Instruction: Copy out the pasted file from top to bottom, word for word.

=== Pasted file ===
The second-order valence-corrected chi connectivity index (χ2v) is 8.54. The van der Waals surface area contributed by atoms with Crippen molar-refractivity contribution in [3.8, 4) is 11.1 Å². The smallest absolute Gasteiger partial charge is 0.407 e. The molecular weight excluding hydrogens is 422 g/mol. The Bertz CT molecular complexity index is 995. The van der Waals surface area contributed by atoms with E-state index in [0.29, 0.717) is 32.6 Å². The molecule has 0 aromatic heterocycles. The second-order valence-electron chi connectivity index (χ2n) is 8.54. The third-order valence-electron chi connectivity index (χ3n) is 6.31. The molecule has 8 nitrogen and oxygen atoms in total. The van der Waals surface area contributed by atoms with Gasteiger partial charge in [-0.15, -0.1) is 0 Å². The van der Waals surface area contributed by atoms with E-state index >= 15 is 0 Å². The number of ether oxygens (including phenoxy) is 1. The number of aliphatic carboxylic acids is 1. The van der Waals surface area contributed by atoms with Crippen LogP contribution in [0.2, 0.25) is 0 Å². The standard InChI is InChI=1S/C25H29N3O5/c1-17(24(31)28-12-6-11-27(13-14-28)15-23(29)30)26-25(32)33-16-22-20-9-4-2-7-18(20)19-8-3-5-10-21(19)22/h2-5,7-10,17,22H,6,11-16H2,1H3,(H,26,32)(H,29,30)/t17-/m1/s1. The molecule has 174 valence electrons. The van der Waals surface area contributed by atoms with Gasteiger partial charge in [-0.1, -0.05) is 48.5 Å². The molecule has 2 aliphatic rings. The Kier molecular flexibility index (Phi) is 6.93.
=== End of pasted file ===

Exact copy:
The second-order valence-corrected chi connectivity index (χ2v) is 8.54. The van der Waals surface area contributed by atoms with Crippen molar-refractivity contribution in [3.8, 4) is 11.1 Å². The smallest absolute Gasteiger partial charge is 0.407 e. The molecular weight excluding hydrogens is 422 g/mol. The Bertz CT molecular complexity index is 995. The van der Waals surface area contributed by atoms with E-state index in [0.29, 0.717) is 32.6 Å². The molecule has 0 aromatic heterocycles. The second-order valence-electron chi connectivity index (χ2n) is 8.54. The third-order valence-electron chi connectivity index (χ3n) is 6.31. The molecule has 8 nitrogen and oxygen atoms in total. The van der Waals surface area contributed by atoms with Gasteiger partial charge in [-0.15, -0.1) is 0 Å². The van der Waals surface area contributed by atoms with E-state index >= 15 is 0 Å². The number of ether oxygens (including phenoxy) is 1. The number of aliphatic carboxylic acids is 1. The van der Waals surface area contributed by atoms with Crippen LogP contribution in [0.2, 0.25) is 0 Å². The standard InChI is InChI=1S/C25H29N3O5/c1-17(24(31)28-12-6-11-27(13-14-28)15-23(29)30)26-25(32)33-16-22-20-9-4-2-7-18(20)19-8-3-5-10-21(19)22/h2-5,7-10,17,22H,6,11-16H2,1H3,(H,26,32)(H,29,30)/t17-/m1/s1. The molecule has 174 valence electrons. The van der Waals surface area contributed by atoms with Gasteiger partial charge in [-0.1, -0.05) is 48.5 Å². The molecule has 2 aliphatic rings. The Kier molecular flexibility index (Phi) is 6.93.